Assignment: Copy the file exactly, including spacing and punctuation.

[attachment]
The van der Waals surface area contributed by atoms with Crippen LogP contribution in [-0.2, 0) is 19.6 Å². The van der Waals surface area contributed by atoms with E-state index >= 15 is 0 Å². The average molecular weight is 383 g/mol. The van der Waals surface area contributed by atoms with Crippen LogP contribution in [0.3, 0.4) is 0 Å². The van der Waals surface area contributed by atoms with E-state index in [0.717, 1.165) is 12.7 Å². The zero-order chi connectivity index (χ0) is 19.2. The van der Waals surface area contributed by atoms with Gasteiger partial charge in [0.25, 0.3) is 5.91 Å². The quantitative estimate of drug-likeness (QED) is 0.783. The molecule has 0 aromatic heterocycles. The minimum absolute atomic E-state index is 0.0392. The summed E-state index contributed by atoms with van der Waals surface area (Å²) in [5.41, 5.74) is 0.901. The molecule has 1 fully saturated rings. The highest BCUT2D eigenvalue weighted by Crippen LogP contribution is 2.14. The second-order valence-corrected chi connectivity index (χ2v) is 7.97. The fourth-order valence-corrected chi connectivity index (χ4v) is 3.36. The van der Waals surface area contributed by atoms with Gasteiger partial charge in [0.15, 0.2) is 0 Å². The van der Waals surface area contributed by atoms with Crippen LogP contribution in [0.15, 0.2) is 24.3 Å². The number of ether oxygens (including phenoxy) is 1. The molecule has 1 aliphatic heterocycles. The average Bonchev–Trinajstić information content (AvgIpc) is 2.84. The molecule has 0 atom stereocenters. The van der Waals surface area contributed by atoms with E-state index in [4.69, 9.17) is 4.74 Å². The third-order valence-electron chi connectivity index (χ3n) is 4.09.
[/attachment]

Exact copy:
The van der Waals surface area contributed by atoms with Crippen LogP contribution in [-0.2, 0) is 19.6 Å². The van der Waals surface area contributed by atoms with E-state index >= 15 is 0 Å². The average molecular weight is 383 g/mol. The van der Waals surface area contributed by atoms with Crippen LogP contribution in [0.3, 0.4) is 0 Å². The van der Waals surface area contributed by atoms with E-state index in [0.717, 1.165) is 12.7 Å². The zero-order chi connectivity index (χ0) is 19.2. The van der Waals surface area contributed by atoms with Gasteiger partial charge in [0.25, 0.3) is 5.91 Å². The quantitative estimate of drug-likeness (QED) is 0.783. The molecule has 0 aromatic heterocycles. The minimum absolute atomic E-state index is 0.0392. The summed E-state index contributed by atoms with van der Waals surface area (Å²) in [5.41, 5.74) is 0.901. The molecule has 1 fully saturated rings. The highest BCUT2D eigenvalue weighted by Crippen LogP contribution is 2.14. The second-order valence-corrected chi connectivity index (χ2v) is 7.97. The fourth-order valence-corrected chi connectivity index (χ4v) is 3.36. The van der Waals surface area contributed by atoms with Gasteiger partial charge in [0.15, 0.2) is 0 Å². The van der Waals surface area contributed by atoms with Crippen LogP contribution in [0.15, 0.2) is 24.3 Å². The number of ether oxygens (including phenoxy) is 1. The molecule has 1 aliphatic heterocycles. The average Bonchev–Trinajstić information content (AvgIpc) is 2.84. The molecule has 0 atom stereocenters. The van der Waals surface area contributed by atoms with E-state index in [4.69, 9.17) is 4.74 Å². The third-order valence-electron chi connectivity index (χ3n) is 4.09.